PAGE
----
So back to me, because this is all about me. I need to have a plan, and mitigation strategies should that plan not roll out the way we want. So Plan A is surgery, no trace of active cancer, have radiation if required, and done. What I need is a fully defined Plan F, because once I have Plan F and all mitigations in place, I can put that on a shelf and only go to it if I need to. Once it’s on the shelf, I no longer stress over it because I have a plan. Make sense?
So I asked him if there was a possibility of needing more chemo after the surgery. He said that if there is still active cancer in there and if there was an experimental drug for Triple Negative Breast Cancer, then they would put me on that regimen (there currently aren’t any), and that it would be a pill and not an infusion. He also said there is another pill they could put me on that’s not specifically for TN but has shown some results. So these scenarios were added to the appropriate plans.
In thinking about this further after leaving the office I felt a bit uneasy because it sounded like there’s not a whole lot out there treatment-wise if Plan A doesn’t materialize, so I will have questions for my surgeon next week. I know this is disaster thinking, but nights are long OK? Don’t get me wrong, I am CONVINCED I will have a good outcome, but I need to have my ducks in a row just in case.
Ok so onto the fun planning! This has to do with recovering from the damage this chemo has done to my body. I’ve got the daily meditation and stretching down. The clean eating will come. It’s the exercise I need to plan for, and I’m so excited because it seemed to take forever to see the end of the chemo road! Exercise was prescribed by my surgeon – do as much as I think I can and then do more – which is what I’ve been doing. I’m told my energy will come back fairly quickly once my treatments are finished. I have a broken treadmill (Black Friday sales don’t fail me now!) and a gym membership, so I will start with a couch to 5k program to get me running again. After not being able to lift anything over 10 lbs because of the PICC line (thankfully my dog Mo has lost weight with all our walking so I can safely lift him now!) I want to lift all the heavy things once it’s out! So off to the gym I will go. I have some short, medium and long term goals around this training. I am REALLY excited by this because I’ve been having some serious FOMO (fear of missing out). Everyone I know is out there doing cool things on the trails, running races, etc. And I’m on the sidelines watching. And I fucking hate it. I’m happy for them, but I REALLY feel like I’m missing out, left behind, call it what you will. It’s all in my perception of course, because my friends are awesome and can’t wait for me to be back and have offered to come out for walk-runs with me when I’m ready, but it doesn’t change the fact that 6 months ago I was happily running the trails (though really tired) and now I’m not. So I stuff those feelings down with a big assed donut because I know my time is coming!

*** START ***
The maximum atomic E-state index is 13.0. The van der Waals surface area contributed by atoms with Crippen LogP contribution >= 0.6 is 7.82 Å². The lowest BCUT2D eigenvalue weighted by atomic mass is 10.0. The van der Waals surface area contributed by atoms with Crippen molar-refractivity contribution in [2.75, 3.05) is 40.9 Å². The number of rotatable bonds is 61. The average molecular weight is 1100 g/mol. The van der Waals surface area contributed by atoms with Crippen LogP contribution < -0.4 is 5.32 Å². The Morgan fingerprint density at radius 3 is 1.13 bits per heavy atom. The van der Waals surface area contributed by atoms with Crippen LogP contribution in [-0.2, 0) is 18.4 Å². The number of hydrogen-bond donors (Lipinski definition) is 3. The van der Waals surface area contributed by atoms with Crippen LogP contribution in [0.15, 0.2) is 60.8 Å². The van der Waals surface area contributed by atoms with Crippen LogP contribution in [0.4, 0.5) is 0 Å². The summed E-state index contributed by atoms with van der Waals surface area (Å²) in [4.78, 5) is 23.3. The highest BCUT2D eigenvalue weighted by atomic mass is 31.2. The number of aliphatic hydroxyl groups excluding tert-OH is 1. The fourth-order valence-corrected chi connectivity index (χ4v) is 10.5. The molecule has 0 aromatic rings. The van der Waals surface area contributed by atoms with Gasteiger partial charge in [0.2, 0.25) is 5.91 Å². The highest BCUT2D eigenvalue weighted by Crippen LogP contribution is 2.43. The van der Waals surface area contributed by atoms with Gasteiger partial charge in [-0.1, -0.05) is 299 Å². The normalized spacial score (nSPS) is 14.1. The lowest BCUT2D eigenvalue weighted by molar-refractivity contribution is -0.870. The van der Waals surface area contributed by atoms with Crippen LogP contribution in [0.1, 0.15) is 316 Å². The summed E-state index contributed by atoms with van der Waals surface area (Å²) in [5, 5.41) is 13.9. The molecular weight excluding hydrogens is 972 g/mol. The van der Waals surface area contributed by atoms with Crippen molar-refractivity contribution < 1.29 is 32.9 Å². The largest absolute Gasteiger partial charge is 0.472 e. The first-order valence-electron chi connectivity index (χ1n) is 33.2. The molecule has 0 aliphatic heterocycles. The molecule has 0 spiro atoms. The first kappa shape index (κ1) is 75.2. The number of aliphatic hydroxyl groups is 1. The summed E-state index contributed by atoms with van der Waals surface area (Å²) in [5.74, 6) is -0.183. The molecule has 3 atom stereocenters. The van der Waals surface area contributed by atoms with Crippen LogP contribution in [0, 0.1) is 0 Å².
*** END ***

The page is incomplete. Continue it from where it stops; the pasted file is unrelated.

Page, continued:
So training… My heart is messed up right now – my resting heart rate is in the 80’s when it used to be in the low 40’s) with quite a bit of arrhythmia. This is no doubt due to more fatness, less fitness, and chemo related heart damage. None of this matters because I’m still going to train, but after all these months, it’s going to be back to basics. I’ll be using the MAF Method again, which requires heart rate monitoring. This method works, I did it in 2012 and I was running faster than my legs could push me at 120 bpm). So I decided in the middle of the night Thursday (because steroids don’t sleep) that I would sell my beautiful white Suunto Ambit3 Sport that I bought in January (if you’re looking to buy one, mine is listed here), and buy one with a wrist heart rate monitor because I don’t love a heart rate strap. I had chosen the one I wanted and decided I would buy it once my watch sold. Two hours later I get a Facebook message from the Running Room telling me I won THE VERY WATCH I WAS GOING TO BUY. I had forgotten I had entered a draw on Facebook weeks ago to win this watch. THANK YOU RUNNING ROOM!! The universe is giving me yet another sign that I will be back to the healthy fit me by removing roadblocks! Amazing right???
22 days and counting…